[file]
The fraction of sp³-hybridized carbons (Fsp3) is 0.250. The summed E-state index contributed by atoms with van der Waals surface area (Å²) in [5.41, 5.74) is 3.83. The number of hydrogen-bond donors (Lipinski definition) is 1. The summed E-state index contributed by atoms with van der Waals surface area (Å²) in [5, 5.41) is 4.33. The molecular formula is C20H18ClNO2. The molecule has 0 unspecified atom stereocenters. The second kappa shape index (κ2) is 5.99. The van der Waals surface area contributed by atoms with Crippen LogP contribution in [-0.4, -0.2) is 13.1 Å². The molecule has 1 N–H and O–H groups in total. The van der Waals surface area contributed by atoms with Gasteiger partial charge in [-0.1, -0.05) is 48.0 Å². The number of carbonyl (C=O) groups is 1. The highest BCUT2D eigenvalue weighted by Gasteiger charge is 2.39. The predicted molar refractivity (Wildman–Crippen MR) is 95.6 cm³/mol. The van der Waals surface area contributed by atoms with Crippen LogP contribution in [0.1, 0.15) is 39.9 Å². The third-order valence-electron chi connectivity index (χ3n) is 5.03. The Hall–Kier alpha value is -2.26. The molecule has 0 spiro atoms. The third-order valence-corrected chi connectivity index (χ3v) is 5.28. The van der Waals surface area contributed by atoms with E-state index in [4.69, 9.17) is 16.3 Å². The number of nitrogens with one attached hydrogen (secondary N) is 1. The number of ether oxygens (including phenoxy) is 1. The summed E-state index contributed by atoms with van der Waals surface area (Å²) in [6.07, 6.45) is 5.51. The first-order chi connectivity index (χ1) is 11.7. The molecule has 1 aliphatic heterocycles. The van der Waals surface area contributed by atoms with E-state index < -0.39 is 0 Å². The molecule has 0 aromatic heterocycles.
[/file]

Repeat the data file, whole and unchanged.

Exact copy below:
The fraction of sp³-hybridized carbons (Fsp3) is 0.250. The summed E-state index contributed by atoms with van der Waals surface area (Å²) in [5.41, 5.74) is 3.83. The number of hydrogen-bond donors (Lipinski definition) is 1. The summed E-state index contributed by atoms with van der Waals surface area (Å²) in [5, 5.41) is 4.33. The molecular formula is C20H18ClNO2. The molecule has 0 unspecified atom stereocenters. The second kappa shape index (κ2) is 5.99. The van der Waals surface area contributed by atoms with Crippen LogP contribution in [-0.4, -0.2) is 13.1 Å². The molecule has 1 N–H and O–H groups in total. The van der Waals surface area contributed by atoms with Gasteiger partial charge in [-0.1, -0.05) is 48.0 Å². The number of carbonyl (C=O) groups is 1. The highest BCUT2D eigenvalue weighted by Gasteiger charge is 2.39. The predicted molar refractivity (Wildman–Crippen MR) is 95.6 cm³/mol. The van der Waals surface area contributed by atoms with Crippen LogP contribution in [0.1, 0.15) is 39.9 Å². The third-order valence-electron chi connectivity index (χ3n) is 5.03. The Hall–Kier alpha value is -2.26. The molecule has 0 spiro atoms. The third-order valence-corrected chi connectivity index (χ3v) is 5.28. The van der Waals surface area contributed by atoms with E-state index in [4.69, 9.17) is 16.3 Å². The number of nitrogens with one attached hydrogen (secondary N) is 1. The number of ether oxygens (including phenoxy) is 1. The summed E-state index contributed by atoms with van der Waals surface area (Å²) in [6.07, 6.45) is 5.51. The first-order chi connectivity index (χ1) is 11.7. The molecule has 1 aliphatic heterocycles. The van der Waals surface area contributed by atoms with E-state index < -0.39 is 0 Å². The molecule has 0 aromatic heterocycles.